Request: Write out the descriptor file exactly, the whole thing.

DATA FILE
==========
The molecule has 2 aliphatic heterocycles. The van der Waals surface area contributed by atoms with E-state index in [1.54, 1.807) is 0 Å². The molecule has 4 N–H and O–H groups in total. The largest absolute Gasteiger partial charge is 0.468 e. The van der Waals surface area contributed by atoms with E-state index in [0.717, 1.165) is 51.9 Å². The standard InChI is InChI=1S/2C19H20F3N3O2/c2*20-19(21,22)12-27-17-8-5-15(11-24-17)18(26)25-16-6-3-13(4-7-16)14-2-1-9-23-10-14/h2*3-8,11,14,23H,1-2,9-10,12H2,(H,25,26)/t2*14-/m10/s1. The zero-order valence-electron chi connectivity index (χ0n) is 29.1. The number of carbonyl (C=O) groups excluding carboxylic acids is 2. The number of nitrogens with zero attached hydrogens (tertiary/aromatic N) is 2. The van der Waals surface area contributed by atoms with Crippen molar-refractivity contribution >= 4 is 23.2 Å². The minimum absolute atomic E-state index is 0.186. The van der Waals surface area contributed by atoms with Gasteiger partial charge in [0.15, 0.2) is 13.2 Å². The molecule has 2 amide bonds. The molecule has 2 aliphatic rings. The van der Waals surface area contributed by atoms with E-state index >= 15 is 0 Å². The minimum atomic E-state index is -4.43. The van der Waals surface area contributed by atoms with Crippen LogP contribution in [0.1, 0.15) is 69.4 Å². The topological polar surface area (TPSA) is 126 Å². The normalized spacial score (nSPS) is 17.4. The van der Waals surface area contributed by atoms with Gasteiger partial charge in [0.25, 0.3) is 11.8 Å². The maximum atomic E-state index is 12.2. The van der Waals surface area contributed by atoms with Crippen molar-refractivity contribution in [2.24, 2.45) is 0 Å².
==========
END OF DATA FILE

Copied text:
The molecule has 2 aliphatic heterocycles. The van der Waals surface area contributed by atoms with E-state index in [1.54, 1.807) is 0 Å². The molecule has 4 N–H and O–H groups in total. The largest absolute Gasteiger partial charge is 0.468 e. The van der Waals surface area contributed by atoms with E-state index in [0.717, 1.165) is 51.9 Å². The standard InChI is InChI=1S/2C19H20F3N3O2/c2*20-19(21,22)12-27-17-8-5-15(11-24-17)18(26)25-16-6-3-13(4-7-16)14-2-1-9-23-10-14/h2*3-8,11,14,23H,1-2,9-10,12H2,(H,25,26)/t2*14-/m10/s1. The zero-order valence-electron chi connectivity index (χ0n) is 29.1. The number of carbonyl (C=O) groups excluding carboxylic acids is 2. The number of nitrogens with zero attached hydrogens (tertiary/aromatic N) is 2. The van der Waals surface area contributed by atoms with Crippen molar-refractivity contribution >= 4 is 23.2 Å². The minimum absolute atomic E-state index is 0.186. The van der Waals surface area contributed by atoms with Gasteiger partial charge in [0.15, 0.2) is 13.2 Å². The molecule has 2 amide bonds. The molecule has 2 aliphatic rings. The van der Waals surface area contributed by atoms with E-state index >= 15 is 0 Å². The minimum atomic E-state index is -4.43. The van der Waals surface area contributed by atoms with Crippen LogP contribution in [0.1, 0.15) is 69.4 Å². The topological polar surface area (TPSA) is 126 Å². The normalized spacial score (nSPS) is 17.4. The van der Waals surface area contributed by atoms with Gasteiger partial charge in [0.25, 0.3) is 11.8 Å². The maximum atomic E-state index is 12.2. The van der Waals surface area contributed by atoms with Crippen molar-refractivity contribution in [2.24, 2.45) is 0 Å².